AMD FidelityFX Super Resolution (AMD FSR) Is a simple algorithmic zooming technique that can render lower-quality images into higher-resolution frames, allowing the graphics card to render lower resolutions and output higher frame rates. This technology has recently appeared on AMD Radeon graphics cards, but only a few games support it. Don’t be afraid, because the mod makers have found a way to implement FSR to any existing Windows game.
Open source software published on GitHub called magpie, Has been in existence since March this year. However, yesterday’s update brought to the software an interesting implementation of AMD FSR technology, which was previously used for magnification and zooming.
Magpie 0.5.2 has the initial implementation of AMD FSR. First, all you have to do is install the software and run the FSR implementation on your favorite game, if it does not support FSR itself.
The GitHub page states that you should not expect too many performance improvements for immediate execution. Magpie is not designed to improve performance software, the addition of AMD FSR has not changed this.The software may also malfunction 1440p and 4K Resolution, because it is mainly designed for lower resolutions, such as 720p and 1080p.
A very important point is that when Magpie uses FSR on the enlarged Window, it actually uses FSR as the post-processing of the game screen. This may cause some loss of image quality and make it not very effective. All UI elements and noise will be amplified.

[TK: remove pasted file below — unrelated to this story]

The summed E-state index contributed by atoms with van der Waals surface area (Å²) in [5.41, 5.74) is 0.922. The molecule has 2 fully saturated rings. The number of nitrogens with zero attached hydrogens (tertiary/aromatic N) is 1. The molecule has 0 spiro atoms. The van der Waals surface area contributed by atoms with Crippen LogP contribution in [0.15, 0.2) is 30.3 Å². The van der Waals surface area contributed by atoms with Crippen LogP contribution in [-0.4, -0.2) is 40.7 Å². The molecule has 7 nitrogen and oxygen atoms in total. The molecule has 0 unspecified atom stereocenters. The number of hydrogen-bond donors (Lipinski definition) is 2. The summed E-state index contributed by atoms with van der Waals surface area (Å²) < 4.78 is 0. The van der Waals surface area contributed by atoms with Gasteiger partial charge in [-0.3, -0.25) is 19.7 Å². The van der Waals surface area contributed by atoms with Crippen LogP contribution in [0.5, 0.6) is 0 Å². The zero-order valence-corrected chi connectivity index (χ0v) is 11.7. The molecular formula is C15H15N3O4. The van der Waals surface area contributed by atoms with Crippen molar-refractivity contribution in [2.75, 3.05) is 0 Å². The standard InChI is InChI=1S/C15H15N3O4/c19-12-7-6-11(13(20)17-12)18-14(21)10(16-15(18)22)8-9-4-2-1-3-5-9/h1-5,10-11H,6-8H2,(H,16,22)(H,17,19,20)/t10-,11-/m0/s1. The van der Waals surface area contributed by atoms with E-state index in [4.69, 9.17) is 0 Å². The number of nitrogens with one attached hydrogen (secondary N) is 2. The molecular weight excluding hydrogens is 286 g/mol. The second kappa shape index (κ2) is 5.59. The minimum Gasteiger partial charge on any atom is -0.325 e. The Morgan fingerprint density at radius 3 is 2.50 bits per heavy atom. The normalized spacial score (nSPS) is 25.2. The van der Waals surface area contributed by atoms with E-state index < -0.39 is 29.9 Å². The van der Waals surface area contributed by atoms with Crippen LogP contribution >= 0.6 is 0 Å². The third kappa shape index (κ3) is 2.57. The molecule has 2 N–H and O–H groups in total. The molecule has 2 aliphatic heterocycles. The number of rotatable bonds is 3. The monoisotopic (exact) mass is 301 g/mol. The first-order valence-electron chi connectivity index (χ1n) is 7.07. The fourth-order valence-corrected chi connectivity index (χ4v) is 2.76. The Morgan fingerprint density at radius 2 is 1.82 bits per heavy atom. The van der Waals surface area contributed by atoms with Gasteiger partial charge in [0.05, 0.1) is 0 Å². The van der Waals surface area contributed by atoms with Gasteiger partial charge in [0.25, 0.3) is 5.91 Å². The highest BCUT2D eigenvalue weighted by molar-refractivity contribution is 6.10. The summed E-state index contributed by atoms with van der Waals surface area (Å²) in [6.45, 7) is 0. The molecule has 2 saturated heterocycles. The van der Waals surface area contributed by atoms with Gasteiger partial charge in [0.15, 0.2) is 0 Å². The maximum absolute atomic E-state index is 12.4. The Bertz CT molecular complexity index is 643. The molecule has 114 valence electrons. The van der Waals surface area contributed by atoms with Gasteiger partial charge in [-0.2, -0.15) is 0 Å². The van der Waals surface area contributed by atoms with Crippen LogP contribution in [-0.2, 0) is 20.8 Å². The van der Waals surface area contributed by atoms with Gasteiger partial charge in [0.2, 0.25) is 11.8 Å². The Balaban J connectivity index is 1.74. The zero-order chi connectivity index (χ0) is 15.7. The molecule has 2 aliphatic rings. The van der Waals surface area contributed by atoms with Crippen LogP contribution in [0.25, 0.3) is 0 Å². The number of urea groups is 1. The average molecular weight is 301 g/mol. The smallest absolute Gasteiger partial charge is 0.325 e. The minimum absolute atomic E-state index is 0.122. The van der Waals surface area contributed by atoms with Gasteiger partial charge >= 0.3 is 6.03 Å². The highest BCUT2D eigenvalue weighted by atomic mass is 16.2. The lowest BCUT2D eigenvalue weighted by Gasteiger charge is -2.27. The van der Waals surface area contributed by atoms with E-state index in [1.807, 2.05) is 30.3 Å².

In terms of performance, Magpie may not be able to increase the frame rate, as this largely depends on the selection algorithm used by the FSR-upgraded game. Finally, the software can increase the use of system resources, depending on how it finds itself.
All these things aside, the software developers have tested the FSR function and published the image results, you can find these results below.
Native 1080p game rendering
Magpie upgrades 720p to 1080p game rendering
Before running this software, we must warn you not to use third-party software from unknown repositories. If you decide to run it, use it at your own risk. This is an interesting concept, but we have not tested Magpie and cannot guarantee its stability or safety.